Research areas and methodologies


  • Translational medicine
  • Search for biomarkers and new molecular targets in breast cancer, mesothelioma, colorectal neoplasms, lymphomas and acute myeloid leukemia
  • Pathology and molecular genetics of complex diseases and cancer
  • Personalized Medicine: complex diseases and tumors.


  • Modeling of primary and metastatic solid tumors using organoids: We have developed methods to grow human cell lines and human samples under non-adherent conditions, such as spheroids. We have since shown that this condition enriches for cells with progenitor and chemoresistant characteristics and that this setup is suitable for screening of clinically relevant drugs. We can associate the growth of spheroids and organoids from primary samples to the analysis of the distribution of cell subpopulations during adaptive stress. This allowed us to isolate cell subpopulations with specific skills towards stemness, chemoresistance and metastasis. We also exploited natural compounds and clinical-grade TKIs to attenuate this protumorigenic remodeling of cell subpopulations and explored their mechanism of action.
    More recently, we have transferred this knowledge to organoids. We can obtain organoids from primary tumors, from metastatic material (synchronous and asynchronous) and from unaffected host organ tissue. We have developed specific protocols to expand metastatic material, based on the concept of "tissue mimicry". We are able to propagate organoids with high fidelity to the source sample in terms of marker and gene expression. We can run one screening pharmacological in silico (drug repurposing) to identify FDA/EMA-approved compounds capable of attenuating the formation and/or growth of organoids, potentially suitable for testing in adjuvant contexts. We are currently focused on colorectal cancer, breast cancer (metastatic) and mesothelioma.
  • Study of intra- and inter-tumor heterogeneity (ITH), through different -omics (genomics, transcriptomics, epigenomics, metabolomics) and different technologies, including single-cell-analysis, aimed at Personalized Medicine, both for the development of targeted drugs (through specific molecular targets), and for the definition of predictive biomarkers of response to therapy and/or prognostic biomarkers, with the aim of developing specific panels of markers for the classification and personalized treatment of cancer for the singol patient. These technologies are applied both to the solid tumors already mentioned, and to leukemias (AML – acute myeloid leukemia), and to lymphomas (B-cell lymphoma). We have recently used metabolomics and, more specifically, lipidomics approaches to investigate the lipid profile of Patient-Derived-Tumor-Organoids (PDO and PDTO) by mass spectrometry. These new approaches could allow the identification of new therapeutic targets and biomarkers of prognostic stratification in cancer.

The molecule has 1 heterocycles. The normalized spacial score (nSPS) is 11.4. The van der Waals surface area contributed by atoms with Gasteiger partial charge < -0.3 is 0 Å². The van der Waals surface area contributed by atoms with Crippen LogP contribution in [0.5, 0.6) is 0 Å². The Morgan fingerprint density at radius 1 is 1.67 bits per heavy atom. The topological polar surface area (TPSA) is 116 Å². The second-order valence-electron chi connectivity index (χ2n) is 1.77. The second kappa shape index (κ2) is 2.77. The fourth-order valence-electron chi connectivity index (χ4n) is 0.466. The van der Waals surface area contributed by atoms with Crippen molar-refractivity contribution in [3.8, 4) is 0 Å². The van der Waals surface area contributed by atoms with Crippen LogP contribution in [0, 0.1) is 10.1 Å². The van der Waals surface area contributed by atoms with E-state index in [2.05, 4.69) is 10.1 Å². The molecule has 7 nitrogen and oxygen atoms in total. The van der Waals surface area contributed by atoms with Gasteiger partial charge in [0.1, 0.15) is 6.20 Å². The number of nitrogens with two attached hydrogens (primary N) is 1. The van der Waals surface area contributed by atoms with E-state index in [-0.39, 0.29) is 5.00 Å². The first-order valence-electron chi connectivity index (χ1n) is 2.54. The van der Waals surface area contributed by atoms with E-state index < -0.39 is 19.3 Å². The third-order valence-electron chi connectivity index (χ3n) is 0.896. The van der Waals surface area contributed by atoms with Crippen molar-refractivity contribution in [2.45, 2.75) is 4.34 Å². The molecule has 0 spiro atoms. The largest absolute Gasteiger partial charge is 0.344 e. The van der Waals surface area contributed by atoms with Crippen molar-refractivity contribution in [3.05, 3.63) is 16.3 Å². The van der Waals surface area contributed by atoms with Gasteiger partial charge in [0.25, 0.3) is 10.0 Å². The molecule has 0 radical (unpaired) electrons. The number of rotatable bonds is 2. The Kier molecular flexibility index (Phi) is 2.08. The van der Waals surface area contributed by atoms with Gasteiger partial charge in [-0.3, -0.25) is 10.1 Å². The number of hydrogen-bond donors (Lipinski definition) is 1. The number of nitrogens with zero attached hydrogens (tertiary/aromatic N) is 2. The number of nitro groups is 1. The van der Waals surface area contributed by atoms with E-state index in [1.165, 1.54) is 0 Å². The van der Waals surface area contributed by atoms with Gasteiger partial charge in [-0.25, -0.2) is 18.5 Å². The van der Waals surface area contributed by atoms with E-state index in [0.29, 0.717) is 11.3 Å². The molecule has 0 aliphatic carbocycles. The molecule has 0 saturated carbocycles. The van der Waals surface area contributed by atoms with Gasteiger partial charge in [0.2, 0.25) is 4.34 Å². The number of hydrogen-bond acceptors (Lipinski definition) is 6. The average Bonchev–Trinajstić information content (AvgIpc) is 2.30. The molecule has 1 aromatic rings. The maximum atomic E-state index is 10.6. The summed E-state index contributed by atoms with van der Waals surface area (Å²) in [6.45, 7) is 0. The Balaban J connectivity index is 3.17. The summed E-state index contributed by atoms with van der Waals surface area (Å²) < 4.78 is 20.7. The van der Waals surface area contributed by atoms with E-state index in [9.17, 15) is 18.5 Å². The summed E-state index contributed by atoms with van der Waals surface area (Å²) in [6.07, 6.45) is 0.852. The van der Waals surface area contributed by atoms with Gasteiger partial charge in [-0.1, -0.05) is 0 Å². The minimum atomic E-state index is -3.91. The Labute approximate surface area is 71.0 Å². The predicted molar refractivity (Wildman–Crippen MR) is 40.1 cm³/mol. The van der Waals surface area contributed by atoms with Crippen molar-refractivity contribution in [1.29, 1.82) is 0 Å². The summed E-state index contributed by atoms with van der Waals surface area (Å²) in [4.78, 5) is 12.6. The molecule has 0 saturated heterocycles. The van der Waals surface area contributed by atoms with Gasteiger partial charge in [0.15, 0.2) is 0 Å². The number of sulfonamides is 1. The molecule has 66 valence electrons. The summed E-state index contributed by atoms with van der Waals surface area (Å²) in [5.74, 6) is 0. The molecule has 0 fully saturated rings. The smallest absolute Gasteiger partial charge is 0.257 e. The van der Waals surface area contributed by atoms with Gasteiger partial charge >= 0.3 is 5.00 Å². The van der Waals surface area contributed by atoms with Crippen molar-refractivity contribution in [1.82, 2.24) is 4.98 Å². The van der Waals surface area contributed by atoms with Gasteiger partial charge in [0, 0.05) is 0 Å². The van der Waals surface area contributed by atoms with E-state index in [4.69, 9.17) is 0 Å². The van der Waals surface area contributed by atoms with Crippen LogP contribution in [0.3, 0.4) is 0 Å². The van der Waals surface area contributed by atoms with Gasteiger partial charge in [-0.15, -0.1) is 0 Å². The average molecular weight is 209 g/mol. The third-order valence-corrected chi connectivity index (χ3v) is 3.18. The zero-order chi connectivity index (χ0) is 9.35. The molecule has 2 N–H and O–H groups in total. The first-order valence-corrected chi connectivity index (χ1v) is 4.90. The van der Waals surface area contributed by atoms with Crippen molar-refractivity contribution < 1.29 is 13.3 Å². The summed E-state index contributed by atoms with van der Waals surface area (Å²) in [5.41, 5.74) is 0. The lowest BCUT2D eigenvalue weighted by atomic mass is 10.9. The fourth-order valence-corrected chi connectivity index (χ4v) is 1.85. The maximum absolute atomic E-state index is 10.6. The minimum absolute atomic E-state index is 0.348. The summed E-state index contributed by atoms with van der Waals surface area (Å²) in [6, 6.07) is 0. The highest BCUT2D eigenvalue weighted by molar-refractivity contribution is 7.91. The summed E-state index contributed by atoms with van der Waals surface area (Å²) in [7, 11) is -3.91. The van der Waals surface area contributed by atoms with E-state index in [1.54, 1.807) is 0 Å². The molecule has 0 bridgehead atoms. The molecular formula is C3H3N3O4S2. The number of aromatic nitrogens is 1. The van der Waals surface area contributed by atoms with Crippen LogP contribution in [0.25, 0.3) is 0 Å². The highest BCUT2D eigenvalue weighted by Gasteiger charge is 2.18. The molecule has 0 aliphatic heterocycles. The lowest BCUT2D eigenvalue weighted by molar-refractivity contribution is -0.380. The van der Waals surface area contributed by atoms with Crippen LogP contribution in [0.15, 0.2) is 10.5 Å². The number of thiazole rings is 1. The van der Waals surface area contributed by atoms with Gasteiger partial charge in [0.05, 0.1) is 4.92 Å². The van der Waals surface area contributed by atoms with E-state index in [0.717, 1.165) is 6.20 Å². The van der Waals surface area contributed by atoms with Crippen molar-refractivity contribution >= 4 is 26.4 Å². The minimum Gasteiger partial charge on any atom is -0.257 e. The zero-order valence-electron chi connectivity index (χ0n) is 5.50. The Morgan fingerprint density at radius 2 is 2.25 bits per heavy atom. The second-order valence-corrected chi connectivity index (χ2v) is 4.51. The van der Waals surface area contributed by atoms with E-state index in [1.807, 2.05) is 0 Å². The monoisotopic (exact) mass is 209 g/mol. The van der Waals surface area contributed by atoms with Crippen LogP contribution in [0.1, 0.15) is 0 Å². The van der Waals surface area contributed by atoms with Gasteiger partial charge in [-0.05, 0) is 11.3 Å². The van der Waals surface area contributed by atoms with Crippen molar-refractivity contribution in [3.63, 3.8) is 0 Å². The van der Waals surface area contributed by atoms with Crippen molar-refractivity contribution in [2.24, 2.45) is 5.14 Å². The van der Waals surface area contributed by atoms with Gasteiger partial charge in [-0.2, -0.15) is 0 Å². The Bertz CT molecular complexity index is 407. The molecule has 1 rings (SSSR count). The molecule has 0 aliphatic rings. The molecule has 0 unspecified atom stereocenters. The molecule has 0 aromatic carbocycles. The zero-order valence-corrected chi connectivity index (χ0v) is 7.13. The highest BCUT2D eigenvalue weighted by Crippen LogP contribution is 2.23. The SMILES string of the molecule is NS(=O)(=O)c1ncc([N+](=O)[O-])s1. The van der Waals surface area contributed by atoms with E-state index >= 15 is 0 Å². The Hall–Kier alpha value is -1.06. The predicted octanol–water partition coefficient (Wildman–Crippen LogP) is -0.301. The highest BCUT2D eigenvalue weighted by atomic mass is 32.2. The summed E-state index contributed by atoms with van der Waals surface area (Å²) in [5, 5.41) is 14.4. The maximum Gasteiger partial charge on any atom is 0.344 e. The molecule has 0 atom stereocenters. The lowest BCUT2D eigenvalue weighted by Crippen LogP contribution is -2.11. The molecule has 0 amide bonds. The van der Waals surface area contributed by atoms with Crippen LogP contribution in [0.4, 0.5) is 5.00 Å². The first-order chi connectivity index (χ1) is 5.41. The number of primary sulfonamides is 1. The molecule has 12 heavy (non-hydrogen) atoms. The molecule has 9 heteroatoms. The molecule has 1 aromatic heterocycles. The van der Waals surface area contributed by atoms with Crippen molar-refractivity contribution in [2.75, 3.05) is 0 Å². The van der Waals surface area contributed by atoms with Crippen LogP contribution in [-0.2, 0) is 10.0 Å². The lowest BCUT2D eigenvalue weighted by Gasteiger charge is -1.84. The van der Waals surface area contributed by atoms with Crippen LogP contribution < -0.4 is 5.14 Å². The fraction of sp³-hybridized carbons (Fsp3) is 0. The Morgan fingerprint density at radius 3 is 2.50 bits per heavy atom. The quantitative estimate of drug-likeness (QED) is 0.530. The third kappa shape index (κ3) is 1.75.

• Study of "complex" and "complicated" "models" of disease pathogenesis, integrating the notions on the epigenetic control of the stem compartment and the programming and control of lineage commitment, with the system of signaling between cells and tissues, in the integration of the organism and interaction with the internal and external environment, according to the so-called "One health".


  • DNA Vaccines Expressing Hypervariable VH-CDR3 Idiotypic Determinants. FAZIO, Vito Michele; SAGLIO, Giuseppe. US 2004109849A1, issued: US 7,354,759 (B2) April 8, 2008; DE60124313 T2; WO2002/055559A1; EP 1355946 A1; PCT/IT2001/000014 
  • Anti-Tumoral Immunogenic Peptides and Vaccine Thereof. FAZIO, Vito Michele; GARACI Enrico; RINALDI Monica; SINIBALDI, Paola. US 2009232837A1, issued: US 9,150,627 (B2) October 6, 2015; WO2006070432 (B1)
  • Immunogenic Peptides, Nucleic Acids Encoding the Same and Use thereof in Cancer Treatment and Diagnosis. FAZIO, Vito Michele; FOX, Gisella; SAGLIO, Giuseppe. (WO/2006/008078 A1; PCT/EP2005/007709; US 20080107662 A1; EP1769076A1).

Collaborations with other Research Centers

  • IRCCS Hospital Home for the Relief of Suffering
  • National Cancer Institute “Regina Elena” IFO
  • CNR-Institute of Translational Pharmacology. Rome, L'Aquila, Cagliari, Palermo.
  • University of Naples “G. Vanvitelli”
  • LUM University; “De Gennaro” Bari
  • University of Rome “Roma Tre”
  • Division of Cancer Epidemiology and Genetics, National Cancer Institute, NIH, DHHS, Bethesda, MD, 20892, USA.
  • Cancer Research institute, University College of London
  • Center for Haematology, Imperial College of London
  • Barts Cancer Institute, Queen Mary University of London